Bioplastics & Plastic Degradation
Bioplastics are just plastics made from plants. Bioplastics may or may not be biodegradable, may or may not be toxic.
Plastic is the result of a complex process called polymerization. The building blocks for this process are atoms of carbon and hydrogen. The strong polymer bonds do not easily degrade, which is why plastic is strong yet flexible, and does not corrode or biodegrade. Polymer bonds can be created from oil, gas, or plant materials. The use of plant materials does not imply that the resulting polymer will be better. You could make non-biodegradable and toxic plastic out of organic corn!
There is a lot of chemistry and additives involved in making plastic, and the industry formulas are not transparent. Some bioplastics (not all), are biodegradable and/or compostable. Currently there are not independent standards for what “biodegradable plastic” means, and some plastics that claim to be ‘biodegradable’ or ‘compostable’ may take many years to decompose or may require special high-heat composting facilities (which are uncommon).
Some of these “biodegradable plastics” decompose extremely slowly in regular conditions, and even more slowly in the ocean. And even biodegradable plastics require the use of plasticizing chemicals, which may be toxic and harmful to the environment, or to human health.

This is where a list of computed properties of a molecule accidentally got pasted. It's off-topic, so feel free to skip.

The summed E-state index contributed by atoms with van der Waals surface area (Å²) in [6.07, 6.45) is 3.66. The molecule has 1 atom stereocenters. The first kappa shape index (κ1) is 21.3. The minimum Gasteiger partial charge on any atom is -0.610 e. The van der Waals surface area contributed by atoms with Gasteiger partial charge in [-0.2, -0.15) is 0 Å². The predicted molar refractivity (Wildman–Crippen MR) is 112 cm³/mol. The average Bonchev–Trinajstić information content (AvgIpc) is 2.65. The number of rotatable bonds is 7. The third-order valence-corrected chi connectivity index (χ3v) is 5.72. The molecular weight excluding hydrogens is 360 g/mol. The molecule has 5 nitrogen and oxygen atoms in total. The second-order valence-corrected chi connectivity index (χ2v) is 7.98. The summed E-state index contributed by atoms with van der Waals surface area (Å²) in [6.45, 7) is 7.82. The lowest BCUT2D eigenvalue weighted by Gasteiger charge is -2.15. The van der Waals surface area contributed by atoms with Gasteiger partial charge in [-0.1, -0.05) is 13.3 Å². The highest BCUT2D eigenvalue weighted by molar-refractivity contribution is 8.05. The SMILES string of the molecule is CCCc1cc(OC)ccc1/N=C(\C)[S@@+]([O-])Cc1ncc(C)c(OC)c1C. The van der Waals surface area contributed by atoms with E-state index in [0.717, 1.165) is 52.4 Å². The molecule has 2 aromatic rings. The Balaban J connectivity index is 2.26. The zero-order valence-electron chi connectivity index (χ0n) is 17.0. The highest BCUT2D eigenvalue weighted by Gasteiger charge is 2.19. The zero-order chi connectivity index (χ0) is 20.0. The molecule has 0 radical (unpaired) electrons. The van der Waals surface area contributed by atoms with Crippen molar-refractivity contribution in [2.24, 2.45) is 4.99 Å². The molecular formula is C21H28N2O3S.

If properly designed, biodegradable plastics have the potential to become a much preferable alternative to conventional plastics. At a minimum, these bioplastics must be:
- derived from non-food, non-GMO grain
- compostable and biodegradable
- free of toxins during the manufacturing and recycling process
- manufactured in a sustainable way (water, land and chemical use are considerations)
- recyclable in a cradle-to-cradle cycle
Still, even with the advent of a new-generation bioplastic, manufacturing single-use disposable objects, such as bags and bottles may be preferable but ultimately may not be a sustainable solution. With almost 7 billion people in the planet, a throwaway culture addicted to disposable plastics is likely to continue harming our environment, whether these are made out of oil, or of plants.
We believe that rethinking our habits and our uses of plastic is as important as rethinking the material itself.
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- Study: Bioplastic goods not eco-friendly, UPI, August 2009
- Will My Plastic Bag Still Be Here in 2507?: How scientists figure out how long it takes your trash to decompose, Slate Magazine, June 2007
- Plastic water bottle-makers sued by California over green claims, LA Times, October 2011
- The Promise and Pitfalls of Bioplastic, Time, May 2010
- Study Says Bioplastics Not Necessarily Greener - Environmental Building News, December 2010
- Bioplastics Not So Green - Discovery News, December 2010
- Bioplastics Worse for Atmosphere than Ordinary Plastics - The Green Optimistic, October 2010
- Bioplastics Demand Will Grow, but Not All Bioplastics Created Equal - Plastics Today, January 2011